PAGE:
Computers infected with the infamous Conficker worm will start scanning the Internet for instructions this April Fools’ Day, and the results won’t be a funny joke.
I’m publishing a special news update today to correct some misinformation that’s been circulating and to give you a 1-2-3 approach that should cure most Conficker infections before April 1.
Windows Secrets readers have been giving me their feedback loud and clear: they hate Norton all-in-one products and love standalone antivirus, antispyware, and firewall apps.
Still, I have to say that security suites do remain a valid option for people looking for no-muss, no-fuss protection for their PCs.
Several firms have recently sprung up that provide tools to copy e-mail and social-network contact lists from Outlook, Gmail, Hotmail, AOL, MySpace, Friendster, and other sites.
Web site operators who lure unsuspecting users into sharing their address lists can then send invitations to all the contacts in order to swipe even more private info.
Windows 7′s arrival is just a few months away, but many people aren’t waiting and just want to replace Vista’s newness — some say weirdness — for the familiarity of XP.
If you long for the good old days of XP and still have your install CD, this step-by-step guide will help you revert to Vista’s predecessor.
Nearly 18 months after it was discovered, Microsoft has finally fixed a hole in the AutoRun function of older Windows versions that allowed viruses to spread via external storage devices.
While it’s good to know Microsoft is finally listening to the complaints of the Windows community, the company’s delay in applying important patches put our systems at risk unnecessarily.
Norton Internet Security Suite 2009, the top-rated security suite this year — as it was last year — now uses fewer system resources than before without skimping on protection.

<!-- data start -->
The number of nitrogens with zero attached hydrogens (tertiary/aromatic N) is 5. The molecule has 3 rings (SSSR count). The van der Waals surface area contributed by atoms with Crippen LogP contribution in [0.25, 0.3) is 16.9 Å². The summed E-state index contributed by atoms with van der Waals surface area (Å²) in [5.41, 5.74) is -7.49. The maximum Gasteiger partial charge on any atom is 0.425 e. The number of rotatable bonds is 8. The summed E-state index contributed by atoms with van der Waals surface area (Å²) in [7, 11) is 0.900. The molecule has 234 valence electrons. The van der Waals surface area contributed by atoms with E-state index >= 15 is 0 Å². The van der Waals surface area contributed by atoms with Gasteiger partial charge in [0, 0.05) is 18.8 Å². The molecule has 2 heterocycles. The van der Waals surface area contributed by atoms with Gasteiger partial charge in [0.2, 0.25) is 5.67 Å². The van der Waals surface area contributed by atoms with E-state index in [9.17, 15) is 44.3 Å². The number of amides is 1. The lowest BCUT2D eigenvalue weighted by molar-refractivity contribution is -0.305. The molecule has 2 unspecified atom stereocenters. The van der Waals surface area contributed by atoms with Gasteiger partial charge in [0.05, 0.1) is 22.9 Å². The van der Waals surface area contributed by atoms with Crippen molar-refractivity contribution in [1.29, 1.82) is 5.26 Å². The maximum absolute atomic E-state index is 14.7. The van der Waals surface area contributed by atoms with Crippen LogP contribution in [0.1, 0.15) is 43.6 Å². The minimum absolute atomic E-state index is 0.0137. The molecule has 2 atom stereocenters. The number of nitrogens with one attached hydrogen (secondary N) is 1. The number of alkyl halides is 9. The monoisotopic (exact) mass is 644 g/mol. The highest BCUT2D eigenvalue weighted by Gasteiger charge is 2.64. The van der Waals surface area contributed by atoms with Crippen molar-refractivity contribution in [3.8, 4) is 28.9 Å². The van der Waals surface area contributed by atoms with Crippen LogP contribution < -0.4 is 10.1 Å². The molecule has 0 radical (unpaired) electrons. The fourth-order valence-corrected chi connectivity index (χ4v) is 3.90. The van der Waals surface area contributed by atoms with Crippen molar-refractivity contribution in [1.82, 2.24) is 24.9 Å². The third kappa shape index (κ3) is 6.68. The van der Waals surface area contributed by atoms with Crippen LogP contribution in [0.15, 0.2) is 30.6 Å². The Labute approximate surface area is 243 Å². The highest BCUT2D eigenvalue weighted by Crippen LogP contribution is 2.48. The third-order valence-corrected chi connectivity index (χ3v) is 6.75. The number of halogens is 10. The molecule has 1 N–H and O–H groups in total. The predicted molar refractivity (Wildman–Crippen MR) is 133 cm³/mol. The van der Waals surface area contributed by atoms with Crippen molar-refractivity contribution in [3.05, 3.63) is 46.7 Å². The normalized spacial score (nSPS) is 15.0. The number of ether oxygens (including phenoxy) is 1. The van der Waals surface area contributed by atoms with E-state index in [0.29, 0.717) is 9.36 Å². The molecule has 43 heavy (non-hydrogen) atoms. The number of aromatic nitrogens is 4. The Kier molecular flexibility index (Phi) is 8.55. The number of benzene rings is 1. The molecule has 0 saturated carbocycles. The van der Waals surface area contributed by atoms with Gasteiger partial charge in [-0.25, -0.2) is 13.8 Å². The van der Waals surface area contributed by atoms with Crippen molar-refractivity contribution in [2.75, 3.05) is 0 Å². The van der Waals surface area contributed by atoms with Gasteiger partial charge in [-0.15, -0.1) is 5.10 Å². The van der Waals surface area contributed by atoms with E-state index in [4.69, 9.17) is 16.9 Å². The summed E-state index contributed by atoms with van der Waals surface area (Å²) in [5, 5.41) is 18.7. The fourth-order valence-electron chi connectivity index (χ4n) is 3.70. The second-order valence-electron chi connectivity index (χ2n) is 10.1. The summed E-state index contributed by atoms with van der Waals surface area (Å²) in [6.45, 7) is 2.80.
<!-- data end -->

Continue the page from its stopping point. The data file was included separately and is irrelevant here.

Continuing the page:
If you’re not a fan of Norton products, there are plenty of other contenders worthy of consideration that can challenge the long-time security-software leader.
SiteAdvisor.com, which rates Web sites on a green-yellow-red scale, is releasing details for the first time on how quickly it retests sites, after a story on the subject appeared in Windows Secrets on
To its credit, the site-rating service — which was acquired in 2006 by the security firm McAfee Inc. — is publishing a phone number for complaints and says it will reverse within days any genuine rating errors that are brought to its attention.
The free SiteAdvisor browser add-in claims to protect you by labeling Web sites green, yellow, or red to indicate that they are safe, questionable, or dangerous.
But a good or bad SiteAdvisor rating can persist for as long as a year after the site’s content has changed, raising serious questions about the service’s usefulness.
In my Feb. 5
I took Microsoft to task for allowing any Trojan horse to silently disable the protection provided by User Account Control (UAC) in the soon-to-be-released Windows 7.
Microsoft execs initially implied that this problem wouldn’t be fixed, but the company abruptly changed its tune and now states that UAC will be protected from sneaky changes. Bravo!
Many people who watched live streaming video of the inauguration of U.S. President Barack Obama on Jan. 20 may not realize that their PC was used to send the video to other PCs, too.
Clicking “yes” to a CNN.com dialog box installed a peer-to-peer (P2P) application that uses your Internet bandwidth rather than CNN’s to send live video to other viewers.